Summary: It is often said that work is not only a source of income, but also of meaning and purpose.
In this paper, I explore the theoretical and empirical literature that addresses this relationship between work and meaning. I show that the relationship is far less clear than is commonly supposed: there is a great heterogeneity in its nature, both among today's workers and workers over time. I explain why the nature of this relationship matters for policymakers concerned about the impact of technology on work. In the short term, it is important for understanding how AI affects not only the quantity of work, but its quality as well: these new technologies may erode the meaning that people get from their work.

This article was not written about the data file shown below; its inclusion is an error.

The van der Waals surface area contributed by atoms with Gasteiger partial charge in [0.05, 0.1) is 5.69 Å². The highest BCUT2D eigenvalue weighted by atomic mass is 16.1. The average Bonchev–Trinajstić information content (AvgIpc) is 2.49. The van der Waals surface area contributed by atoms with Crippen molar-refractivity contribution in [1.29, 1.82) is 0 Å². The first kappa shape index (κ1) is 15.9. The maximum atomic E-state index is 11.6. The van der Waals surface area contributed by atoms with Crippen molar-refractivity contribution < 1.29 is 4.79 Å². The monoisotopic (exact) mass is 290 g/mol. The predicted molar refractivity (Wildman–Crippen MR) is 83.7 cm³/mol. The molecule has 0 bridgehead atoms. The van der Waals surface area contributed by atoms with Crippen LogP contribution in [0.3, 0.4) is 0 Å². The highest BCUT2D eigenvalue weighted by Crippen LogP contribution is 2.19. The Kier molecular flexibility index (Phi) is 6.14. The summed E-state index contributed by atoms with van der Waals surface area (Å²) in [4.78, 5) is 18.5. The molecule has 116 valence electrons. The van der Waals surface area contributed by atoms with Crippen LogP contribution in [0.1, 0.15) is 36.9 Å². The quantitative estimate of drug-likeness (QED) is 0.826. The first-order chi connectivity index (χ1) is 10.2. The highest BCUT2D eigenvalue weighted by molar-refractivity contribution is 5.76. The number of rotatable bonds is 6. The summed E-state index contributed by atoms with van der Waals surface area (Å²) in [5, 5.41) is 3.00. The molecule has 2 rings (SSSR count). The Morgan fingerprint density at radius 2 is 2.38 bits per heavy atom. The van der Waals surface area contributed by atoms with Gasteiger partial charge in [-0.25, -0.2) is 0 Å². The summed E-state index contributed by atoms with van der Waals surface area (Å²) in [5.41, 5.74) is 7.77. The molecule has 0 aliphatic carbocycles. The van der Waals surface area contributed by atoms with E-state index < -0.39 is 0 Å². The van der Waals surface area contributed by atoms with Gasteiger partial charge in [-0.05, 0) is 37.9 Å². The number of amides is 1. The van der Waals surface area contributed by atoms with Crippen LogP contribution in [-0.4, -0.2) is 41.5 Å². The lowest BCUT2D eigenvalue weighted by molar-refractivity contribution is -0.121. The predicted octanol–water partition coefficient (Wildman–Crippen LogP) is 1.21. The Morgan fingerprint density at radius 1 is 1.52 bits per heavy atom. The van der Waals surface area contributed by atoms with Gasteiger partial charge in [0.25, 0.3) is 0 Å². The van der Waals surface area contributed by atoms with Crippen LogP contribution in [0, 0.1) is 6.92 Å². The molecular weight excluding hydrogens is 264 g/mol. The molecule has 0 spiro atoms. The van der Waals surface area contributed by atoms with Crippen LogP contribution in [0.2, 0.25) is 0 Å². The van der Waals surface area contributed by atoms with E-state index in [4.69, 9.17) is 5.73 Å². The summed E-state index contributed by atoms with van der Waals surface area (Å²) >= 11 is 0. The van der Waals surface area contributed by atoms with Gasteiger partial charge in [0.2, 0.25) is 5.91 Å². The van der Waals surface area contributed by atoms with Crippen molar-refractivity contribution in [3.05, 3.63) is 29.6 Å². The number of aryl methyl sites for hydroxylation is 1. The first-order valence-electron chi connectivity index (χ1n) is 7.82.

In the medium term, if jobs are lost, this relationship also matters for designing bold policy interventions like the 'UBI' and 'Job Guarantee Schemes': their design, and any choice between them, is heavily dependent on policymakers' - often tacit - assumptions about the nature of this underlying relationship between work and meaning. For instance, policymakers must decide whether to simply focus on replacing lost income alone (as with a UBI) or, if they believe that work is an important and non-substitutable source of meaning, on protecting jobs for that additional role as well (as with a Job Guarantee Scheme).